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Impact of Polluted Skies on Clouds and Climate
This page contains archived content and is no longer being updated. At the time of publication, it represented the best available science. However, more recent observations and studies may have rendered some content obsolete.
Few parts of Earth’s climate system have such chameleon-like effects as the tiny airborne particles known as aerosols. The effect of aerosols on clouds has seemed especially paradoxical. Some observations have shown cloud cover increasing as aerosols increased, while other observations showed cloud cover decreasing as aerosols increased. New research from NASA scientists has finally zeroed in on when aerosols increase clouds and when they decrease clouds. Regardless of location or weather conditions, aerosols that absorb sunlight decrease cloud formation, while aerosols that don’t absorb much sunlight increase clouds.
This pair of images illustrates how the amount of sunlight that aerosols absorb affects cloud formation. The top image shows clouds and smoke from forest fires in the western Amazon Rainforest on September 17, 2005. Clouds were present in the clear (not smoky) air to the west and north, but the smoke choked off cloud formation across much of the center of the image. Smoke contains dark-colored soot particles that absorb a lot of sunlight. In the bottom image, a plume of aerosols emitted by the eruption of the Anatahan Volcano in the Pacific Ocean on April 5, 2006, has enhanced cloud formation in the middle of the image. Volcanic eruptions contain lots of sulfur dioxide gas, which chemical reactions turn into particles known as sulfates. Sulfates are reflective, absorbing less sunlight. These images were collected by the Moderate Resolution Imaging Spectroradiometer (MODIS) sensors on NASA’s Terra (top image) and Aqua (bottom) satellites.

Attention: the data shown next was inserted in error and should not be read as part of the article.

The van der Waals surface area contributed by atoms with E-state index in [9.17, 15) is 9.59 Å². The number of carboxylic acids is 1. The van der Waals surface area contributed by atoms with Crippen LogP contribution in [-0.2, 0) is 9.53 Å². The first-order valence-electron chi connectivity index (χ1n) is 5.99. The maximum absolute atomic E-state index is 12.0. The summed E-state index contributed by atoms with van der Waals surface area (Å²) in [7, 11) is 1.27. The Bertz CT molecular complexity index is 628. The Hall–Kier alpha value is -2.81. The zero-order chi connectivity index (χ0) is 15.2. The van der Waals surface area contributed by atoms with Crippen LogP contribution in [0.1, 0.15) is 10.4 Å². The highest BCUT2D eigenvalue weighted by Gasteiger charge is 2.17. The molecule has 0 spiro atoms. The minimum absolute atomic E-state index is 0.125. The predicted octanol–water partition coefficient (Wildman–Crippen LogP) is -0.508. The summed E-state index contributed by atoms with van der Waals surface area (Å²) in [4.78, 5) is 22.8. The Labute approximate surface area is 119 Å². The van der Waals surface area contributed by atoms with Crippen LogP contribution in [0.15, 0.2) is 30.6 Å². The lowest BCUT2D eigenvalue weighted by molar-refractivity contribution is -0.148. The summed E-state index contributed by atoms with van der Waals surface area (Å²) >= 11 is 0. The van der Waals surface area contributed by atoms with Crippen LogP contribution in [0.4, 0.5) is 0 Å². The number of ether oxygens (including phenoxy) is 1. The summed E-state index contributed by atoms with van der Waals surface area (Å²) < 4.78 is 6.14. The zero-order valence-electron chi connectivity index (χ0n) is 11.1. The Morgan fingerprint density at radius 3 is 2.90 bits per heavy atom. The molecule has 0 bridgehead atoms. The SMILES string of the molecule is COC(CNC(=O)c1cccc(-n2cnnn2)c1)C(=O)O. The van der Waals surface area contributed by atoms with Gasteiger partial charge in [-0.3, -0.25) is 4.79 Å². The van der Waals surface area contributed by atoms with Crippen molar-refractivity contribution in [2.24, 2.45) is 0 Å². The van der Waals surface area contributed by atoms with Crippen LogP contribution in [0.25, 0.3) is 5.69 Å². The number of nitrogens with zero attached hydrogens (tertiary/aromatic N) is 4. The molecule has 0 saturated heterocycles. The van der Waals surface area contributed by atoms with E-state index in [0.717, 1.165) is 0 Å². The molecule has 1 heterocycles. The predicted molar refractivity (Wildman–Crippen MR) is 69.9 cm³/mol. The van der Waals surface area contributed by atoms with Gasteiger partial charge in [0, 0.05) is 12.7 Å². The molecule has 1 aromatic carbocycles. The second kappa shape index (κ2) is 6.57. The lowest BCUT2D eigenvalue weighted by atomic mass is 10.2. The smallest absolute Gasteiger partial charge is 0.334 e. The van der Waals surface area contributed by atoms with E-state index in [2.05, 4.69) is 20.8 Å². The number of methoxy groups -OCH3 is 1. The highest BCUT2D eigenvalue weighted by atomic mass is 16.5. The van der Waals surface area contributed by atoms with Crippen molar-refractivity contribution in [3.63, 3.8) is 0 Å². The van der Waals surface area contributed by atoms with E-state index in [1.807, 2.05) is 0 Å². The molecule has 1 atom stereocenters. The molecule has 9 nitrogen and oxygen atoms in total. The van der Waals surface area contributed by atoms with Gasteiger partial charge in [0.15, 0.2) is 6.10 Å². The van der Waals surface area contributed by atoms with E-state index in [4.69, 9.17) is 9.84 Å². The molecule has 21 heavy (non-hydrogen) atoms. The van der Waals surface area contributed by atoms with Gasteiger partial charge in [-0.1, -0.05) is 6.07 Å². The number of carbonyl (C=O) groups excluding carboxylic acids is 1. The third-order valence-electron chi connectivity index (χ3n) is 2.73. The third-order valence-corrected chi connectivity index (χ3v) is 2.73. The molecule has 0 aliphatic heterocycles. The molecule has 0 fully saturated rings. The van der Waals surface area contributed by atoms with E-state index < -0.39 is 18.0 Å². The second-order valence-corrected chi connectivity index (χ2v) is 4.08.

Scientists have known for years that aerosols can increase cloudiness by acting as “seeds” on which cloud droplets can form. This ability of pollution particles to generate clouds is responsible for the interesting images of ship tracks often observed by satellites. One explanation for how dark-colored, sunlight-absorbing aerosols inhibit cloud formation is that in heating up the air column, they create a layer of warm, stable air. A layer of warm, stable air may interfere with the rising and cooling of air that typically causes clouds to form. The scientists estimate that, worldwide, aerosol pollution could increase cloud cover by as much as 5 percent. In polluted areas, these cloud changes can change the availability of fresh water and regional temperatures.
This research was published on July 13, 2006, in the online version of Science magazine. The late Yoram Kaufman of NASA’s Goddard Space Flight Center, and Ilan Koren of the Weizmann Institute in Rehovot, Israel, conducted the study.